[Tampa, 11/18/07] Should there be environmental impact fees for producers, players & fans of sports that have adverse affects on the environment? (I'm looking at you golf & NASCAR).
Most historians agree with The Roman poet Juvenal (circa 100 A.D.) that the mighty Roman Empire collapsed from within due to a pleasure-driven, sports-obsessed society that willingly surrendered the principles of self-government to an insatiable central government that, through perpetual wars and ongoing handouts from the public treasury, destroyed a great republic. This society seems alive & well in America, especially when one examines the American obsession/distraction with sports. While I could dedicate the space of a book to how absurd and pointless I think this obsession is and still never sway public opinion on the matter, what I can do in a brief article is cover the adverse affects certain sports have on the environment. Then, perhaps producers, players and fans can decide whether or not these sports are important enough for them to own up to the environmental damage their sports cause.
As for this writer, I don't understand what's so interesting about watching cars go around in a circle or grown men chasing a little ball all over a giant, overly manicured lawn. However, I know humans are a weird bunch who often emotionally debate why these activities are worthwhile & my chances for convincing them that their time might be better spent protecting our republic from decay are slim. While I may not be able to briefly present the decadent affect the sporting culture has on the republic, I can briefly cover how certain sports, namely Golf & NASCAR, are measurably, adversely affecting everyone's shared, irreplaceable natural resource base. Shouldn't those who profit from/enjoy such unnecessary activities as golf & auto racing have to share in cleaning up the toxic byproducts of their pastimes?
Let's survey the damage. Golf contributes several problems to the ecosystems its playing areas cover. Golf courses are among the most highly concentrated per acre users of pesticides. The extensive use of pesticides on golf courses raises concerns about toxic exposure as these chemicals drift over neighboring communities, contaminate water, wildlife and sensitive ecosystems.
Golf courses also make vast areas of bio-diversified ecosystem into large tracts of non-native monoculture. Pesticides are just one group of artificial agents required to maintain the playing surfaces prized by today's golfers (chemical fertilizers are another).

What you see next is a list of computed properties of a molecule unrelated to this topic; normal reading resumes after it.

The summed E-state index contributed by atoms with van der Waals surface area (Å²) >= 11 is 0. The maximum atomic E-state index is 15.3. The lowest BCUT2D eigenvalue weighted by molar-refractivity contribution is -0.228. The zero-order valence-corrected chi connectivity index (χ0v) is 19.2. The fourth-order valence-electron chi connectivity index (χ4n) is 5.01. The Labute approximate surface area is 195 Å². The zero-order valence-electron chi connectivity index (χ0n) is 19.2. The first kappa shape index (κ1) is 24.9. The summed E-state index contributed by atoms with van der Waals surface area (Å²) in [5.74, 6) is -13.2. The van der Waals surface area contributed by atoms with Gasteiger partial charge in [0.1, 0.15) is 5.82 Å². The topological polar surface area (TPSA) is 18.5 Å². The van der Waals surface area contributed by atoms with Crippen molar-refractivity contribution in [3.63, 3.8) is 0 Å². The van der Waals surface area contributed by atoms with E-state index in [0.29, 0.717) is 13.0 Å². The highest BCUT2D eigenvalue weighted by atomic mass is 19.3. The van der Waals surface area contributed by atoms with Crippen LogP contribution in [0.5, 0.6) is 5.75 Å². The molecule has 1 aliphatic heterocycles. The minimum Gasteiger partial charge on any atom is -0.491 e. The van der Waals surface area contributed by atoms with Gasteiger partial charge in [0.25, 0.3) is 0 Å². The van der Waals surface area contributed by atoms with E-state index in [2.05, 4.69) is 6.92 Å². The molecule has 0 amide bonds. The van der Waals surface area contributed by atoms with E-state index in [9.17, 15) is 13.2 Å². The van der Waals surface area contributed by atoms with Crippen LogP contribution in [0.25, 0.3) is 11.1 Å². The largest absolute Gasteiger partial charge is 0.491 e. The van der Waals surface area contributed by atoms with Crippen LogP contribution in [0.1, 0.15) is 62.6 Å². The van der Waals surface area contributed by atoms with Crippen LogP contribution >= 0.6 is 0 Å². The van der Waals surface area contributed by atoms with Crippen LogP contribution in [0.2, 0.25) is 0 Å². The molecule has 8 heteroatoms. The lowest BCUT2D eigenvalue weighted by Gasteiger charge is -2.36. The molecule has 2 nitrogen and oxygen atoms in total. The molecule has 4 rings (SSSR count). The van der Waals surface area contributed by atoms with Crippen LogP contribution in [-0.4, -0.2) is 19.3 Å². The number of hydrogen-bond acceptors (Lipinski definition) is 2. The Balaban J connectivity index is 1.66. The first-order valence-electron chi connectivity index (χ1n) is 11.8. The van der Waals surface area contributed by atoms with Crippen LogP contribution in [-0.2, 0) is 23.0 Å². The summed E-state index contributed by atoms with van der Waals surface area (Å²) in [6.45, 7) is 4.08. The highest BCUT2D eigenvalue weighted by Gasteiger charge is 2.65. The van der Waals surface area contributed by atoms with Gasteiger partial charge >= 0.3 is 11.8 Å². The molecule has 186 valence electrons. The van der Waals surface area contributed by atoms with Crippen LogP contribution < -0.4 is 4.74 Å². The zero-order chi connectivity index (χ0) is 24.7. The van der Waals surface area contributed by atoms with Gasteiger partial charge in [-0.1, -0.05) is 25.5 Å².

continued top of next column..
Then there's the water use issue: The UN estimates that golf courses use 2.5 billion gallons of clean water daily (enough to provide drinking water for 4.7 billion people). That's just a thumbnail sketch of the larger problems many environmentalists attribute to the sport. Is golf really even a sport? Isn't more like a giant arcade game? Whatever... I know people are going to enjoy what they enjoy, I'd just prefer if they took responsibility when what they enjoy adversely affects the irreplaceable, necessary ingredients of biological existence.
Then there's America's second favorite spectator sport (just behind football): NASCAR. NASCAR's non-EPA -regulated engines make it among the least environmentally friendly sports. The U.S. government labeled NASCAR a waste of gas during the fuel shortage of the 1970s, but then seems to have promptly forgot about that after OPEC lured them into the false sense of security that derailed the first push toward sustainable fuel technologies we had in this country. Had we stayed on that path we'd likely still be the world's strongest economy. Instead we're still running the old internal combustion engine & trying to squeeze every MPG out of this 19th century technology as OPEC continues its squeeze on us.
NASCAR MPG: 5 miles per gallon is standard for a NASCAR a car. Also, the devices like catalytic converters, that the U.S. Environmental Protection Agency has mandated on normal cars to keep emissions to a safe level, are not built into racecars. NASCAR only regulates NASCAR cars (because the fox guarding the hen house always works).
In a single typical NASCAR race weekend, with more than 40 cars at high speed for 500 miles at 5 mpg of gas, you're looking at about 6,000 gallons of fuel. Each gallon emits about 20 pounds of carbon dioxide, so that's about 120,000 pounds of CO2 for a race weekend. Multiply that by about 35 races per year, and NASCAR's annual carbon footprint is in the area of 4 million pounds. The energy expended in one race could power more than three houses or drive seven cars for a whole year.
So, what about those of us who don't have, and don't want to have anything to do with these sports? Shouldn't we demand that those who make money from these sports & those that support these sports pay to cover the damages these sports inflict on our biosphere? How about building an environmental impact fee into the cost of the ticket? Wouldn't that send a message and at least give people a chance to consider whether or not their pastime is really worth its ultimate costs?
Help this site, help you &
Check out the new community area to comment on content. Register to become a member & add your concerns or contact me with questions.